By Roger Barbee
Last week I began teaching 12th grade British literature for the second semester. As all readers know, the weather has caused many disruptions, and even on what was to have been my first day teaching, school was closed because of snow. So yesterday I went to school thinking, like everyone else, of the big snow's approach and had a lesson plan for my students over some more anticipated missed days.
We have begun the course by reading that great Anglo-Saxon epic poem, Beowulf.
We read it in class, learning how to give a text a close reading and discussing everything from its vocabulary to its history to its relevance to our modern world. The students have been great about reading such a long poem that uses archaic language, and most are willing to read aloud. However, because of the pending snow days, I wanted to keep the momentum alive and thought of an assignment I could give my students that would help them in their work and keep Beowulf alive over the days out of school.
We have only a set of 18 books, so students cannot take them home and read, which would have been a simple solution. But as I re-read the section we would read on Wednesday, I saw what would be, in my mind, a learning experience over an unknown number of snow days.
As in any epic poem, Beowulf is full of history and stories of great feats of battle. It also tells of some characters not so noble, such as Unferth and Heremod.
While most characters are models for good behavior and beliefs, one such as Heremod is a warning of what not to be. Since his story would conclude our reading for the day before the storm, I decided to use it as a topic for my students to write their first essay of the semester.
The passage telling of his exploits as a ruler is short, vividly told, and one I felt my students could succeed in writing about. Pleased with my plan, I went to the copy machine to make copies for my students. Alas, the machine was not working, and I soon found that all the copy machines in our school were out of whack. No matter, I thought, because the passage is only about twelve lines long, I would have my students copy it carefully so they would have it to refer to as they wrote their essays.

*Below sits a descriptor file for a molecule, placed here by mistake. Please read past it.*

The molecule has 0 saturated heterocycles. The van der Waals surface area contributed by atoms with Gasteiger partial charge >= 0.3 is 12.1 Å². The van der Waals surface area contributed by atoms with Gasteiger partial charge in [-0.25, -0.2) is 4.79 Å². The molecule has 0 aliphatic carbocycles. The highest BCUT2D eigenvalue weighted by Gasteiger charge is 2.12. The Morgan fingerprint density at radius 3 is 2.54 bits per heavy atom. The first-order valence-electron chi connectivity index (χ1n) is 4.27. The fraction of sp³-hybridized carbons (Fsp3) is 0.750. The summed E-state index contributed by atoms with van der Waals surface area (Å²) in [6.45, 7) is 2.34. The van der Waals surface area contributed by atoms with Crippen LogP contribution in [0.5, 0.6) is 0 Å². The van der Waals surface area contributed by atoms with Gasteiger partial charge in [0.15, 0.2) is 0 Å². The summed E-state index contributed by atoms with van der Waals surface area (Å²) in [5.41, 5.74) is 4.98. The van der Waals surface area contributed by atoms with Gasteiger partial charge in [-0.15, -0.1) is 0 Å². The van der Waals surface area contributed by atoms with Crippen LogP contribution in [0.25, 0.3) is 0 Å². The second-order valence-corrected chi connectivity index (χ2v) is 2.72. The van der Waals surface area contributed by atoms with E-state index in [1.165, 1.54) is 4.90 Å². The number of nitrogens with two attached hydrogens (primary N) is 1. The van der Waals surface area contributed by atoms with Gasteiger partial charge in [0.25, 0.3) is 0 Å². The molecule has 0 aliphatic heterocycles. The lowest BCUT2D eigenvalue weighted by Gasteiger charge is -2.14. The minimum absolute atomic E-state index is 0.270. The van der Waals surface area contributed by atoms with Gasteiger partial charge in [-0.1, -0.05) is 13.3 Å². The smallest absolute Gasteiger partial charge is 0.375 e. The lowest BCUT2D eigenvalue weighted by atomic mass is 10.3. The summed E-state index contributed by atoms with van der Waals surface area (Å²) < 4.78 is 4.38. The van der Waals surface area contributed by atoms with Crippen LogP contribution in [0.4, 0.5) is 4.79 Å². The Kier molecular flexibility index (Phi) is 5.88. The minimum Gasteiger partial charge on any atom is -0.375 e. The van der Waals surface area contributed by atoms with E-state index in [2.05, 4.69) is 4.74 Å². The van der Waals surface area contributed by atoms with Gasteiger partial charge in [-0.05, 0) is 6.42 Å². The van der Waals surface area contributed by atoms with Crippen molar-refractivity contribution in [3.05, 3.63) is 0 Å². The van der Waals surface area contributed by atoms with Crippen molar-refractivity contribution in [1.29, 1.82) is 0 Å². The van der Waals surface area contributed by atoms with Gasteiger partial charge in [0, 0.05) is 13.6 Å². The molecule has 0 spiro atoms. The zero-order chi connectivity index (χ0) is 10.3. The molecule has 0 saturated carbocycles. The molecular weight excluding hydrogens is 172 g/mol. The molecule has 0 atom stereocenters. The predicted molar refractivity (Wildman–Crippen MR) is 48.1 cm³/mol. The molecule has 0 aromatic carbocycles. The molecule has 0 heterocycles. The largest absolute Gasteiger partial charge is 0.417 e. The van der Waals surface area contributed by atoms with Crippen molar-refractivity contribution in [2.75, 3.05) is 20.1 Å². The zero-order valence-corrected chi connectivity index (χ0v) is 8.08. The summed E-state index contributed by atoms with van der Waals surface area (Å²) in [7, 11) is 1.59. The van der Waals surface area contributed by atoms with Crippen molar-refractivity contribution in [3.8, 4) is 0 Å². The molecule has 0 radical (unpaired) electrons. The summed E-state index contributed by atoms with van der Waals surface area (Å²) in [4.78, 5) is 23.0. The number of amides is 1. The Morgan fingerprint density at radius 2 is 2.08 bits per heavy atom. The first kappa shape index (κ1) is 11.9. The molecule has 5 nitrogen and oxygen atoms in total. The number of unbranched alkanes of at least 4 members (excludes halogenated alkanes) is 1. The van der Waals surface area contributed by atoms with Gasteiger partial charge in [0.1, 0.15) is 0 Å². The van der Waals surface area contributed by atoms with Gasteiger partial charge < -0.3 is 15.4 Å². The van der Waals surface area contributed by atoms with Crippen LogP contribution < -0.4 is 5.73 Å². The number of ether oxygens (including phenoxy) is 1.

My first class of the day read together the day's planned reading, and we had some interesting conversation about Beowulf killing the evil Grendel, his bravery, and concluded with the tragic story of Heremod.
I then instructed my students to copy the appropriate lines of the poem while apologizing to them. I explained that the copy machine was not working. They understood, began copying like young scribes, and I went around the room making sure they were copying the correct lines. Good students all, they set to the task, but for one.
Our school, like most schools, restricts student use of cellphones during class. However, as I traveled around the room, I saw this boy take out his cellphone. I demanded, in my sternest voice, an explanation of his actions. He calmly looked to me and said in a voice full of sense and logic, "Taking a picture of the passage, Mr. Barbee."
The sense of it all almost knocked me out of my wheelchair. I then told all the students to take out their cellphones if they wanted and photograph the passage. I also instructed the other classes to do the same.
What a lesson for me. I only hope that my student enjoyed teaching me as much as I enjoyed his unplanned lesson.
Roger Barbee is a retired educator who lives in Edinburg with his wife Mary Ann, four dogs and five cats. Email him at email@example.com.